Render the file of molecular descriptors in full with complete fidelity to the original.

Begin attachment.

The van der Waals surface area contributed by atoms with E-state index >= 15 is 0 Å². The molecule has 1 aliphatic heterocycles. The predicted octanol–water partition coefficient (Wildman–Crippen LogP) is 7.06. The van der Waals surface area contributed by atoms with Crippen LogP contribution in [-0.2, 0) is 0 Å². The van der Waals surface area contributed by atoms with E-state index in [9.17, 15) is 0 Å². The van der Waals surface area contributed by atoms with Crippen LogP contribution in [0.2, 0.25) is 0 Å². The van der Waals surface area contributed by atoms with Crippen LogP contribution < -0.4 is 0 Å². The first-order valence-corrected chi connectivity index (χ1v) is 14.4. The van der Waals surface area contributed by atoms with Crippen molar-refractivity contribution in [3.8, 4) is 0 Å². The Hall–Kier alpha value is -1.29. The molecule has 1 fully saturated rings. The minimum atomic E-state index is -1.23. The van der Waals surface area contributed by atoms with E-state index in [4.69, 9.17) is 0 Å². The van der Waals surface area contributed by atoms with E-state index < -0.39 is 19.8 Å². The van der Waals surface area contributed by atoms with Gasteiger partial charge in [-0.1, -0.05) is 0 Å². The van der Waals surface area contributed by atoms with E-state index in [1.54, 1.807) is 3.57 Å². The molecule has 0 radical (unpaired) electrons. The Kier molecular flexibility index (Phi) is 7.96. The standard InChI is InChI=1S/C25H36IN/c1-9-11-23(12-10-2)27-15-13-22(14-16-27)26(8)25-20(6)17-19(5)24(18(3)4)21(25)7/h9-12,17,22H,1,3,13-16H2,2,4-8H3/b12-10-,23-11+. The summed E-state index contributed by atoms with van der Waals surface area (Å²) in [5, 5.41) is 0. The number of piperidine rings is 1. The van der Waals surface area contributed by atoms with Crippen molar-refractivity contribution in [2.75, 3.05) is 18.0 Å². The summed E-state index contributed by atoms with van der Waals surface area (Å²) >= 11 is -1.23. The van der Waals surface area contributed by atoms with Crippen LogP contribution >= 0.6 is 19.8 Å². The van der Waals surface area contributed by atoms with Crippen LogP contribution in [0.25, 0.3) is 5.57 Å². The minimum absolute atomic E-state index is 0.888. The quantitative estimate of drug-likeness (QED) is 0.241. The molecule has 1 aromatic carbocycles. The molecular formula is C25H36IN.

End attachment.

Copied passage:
The van der Waals surface area contributed by atoms with E-state index >= 15 is 0 Å². The molecule has 1 aliphatic heterocycles. The predicted octanol–water partition coefficient (Wildman–Crippen LogP) is 7.06. The van der Waals surface area contributed by atoms with Crippen LogP contribution in [-0.2, 0) is 0 Å². The van der Waals surface area contributed by atoms with E-state index in [9.17, 15) is 0 Å². The van der Waals surface area contributed by atoms with Crippen LogP contribution in [0.2, 0.25) is 0 Å². The van der Waals surface area contributed by atoms with Crippen LogP contribution < -0.4 is 0 Å². The first-order valence-corrected chi connectivity index (χ1v) is 14.4. The van der Waals surface area contributed by atoms with Crippen molar-refractivity contribution in [3.8, 4) is 0 Å². The Hall–Kier alpha value is -1.29. The molecule has 1 fully saturated rings. The minimum atomic E-state index is -1.23. The van der Waals surface area contributed by atoms with E-state index in [4.69, 9.17) is 0 Å². The van der Waals surface area contributed by atoms with E-state index < -0.39 is 19.8 Å². The van der Waals surface area contributed by atoms with Gasteiger partial charge in [-0.1, -0.05) is 0 Å². The van der Waals surface area contributed by atoms with E-state index in [1.54, 1.807) is 3.57 Å². The molecule has 0 radical (unpaired) electrons. The Kier molecular flexibility index (Phi) is 7.96. The standard InChI is InChI=1S/C25H36IN/c1-9-11-23(12-10-2)27-15-13-22(14-16-27)26(8)25-20(6)17-19(5)24(18(3)4)21(25)7/h9-12,17,22H,1,3,13-16H2,2,4-8H3/b12-10-,23-11+. The summed E-state index contributed by atoms with van der Waals surface area (Å²) in [5, 5.41) is 0. The number of piperidine rings is 1. The van der Waals surface area contributed by atoms with Crippen molar-refractivity contribution in [2.75, 3.05) is 18.0 Å². The summed E-state index contributed by atoms with van der Waals surface area (Å²) >= 11 is -1.23. The van der Waals surface area contributed by atoms with Crippen LogP contribution >= 0.6 is 19.8 Å². The van der Waals surface area contributed by atoms with Crippen LogP contribution in [0.25, 0.3) is 5.57 Å². The minimum absolute atomic E-state index is 0.888. The quantitative estimate of drug-likeness (QED) is 0.241. The molecule has 1 aromatic carbocycles. The molecular formula is C25H36IN.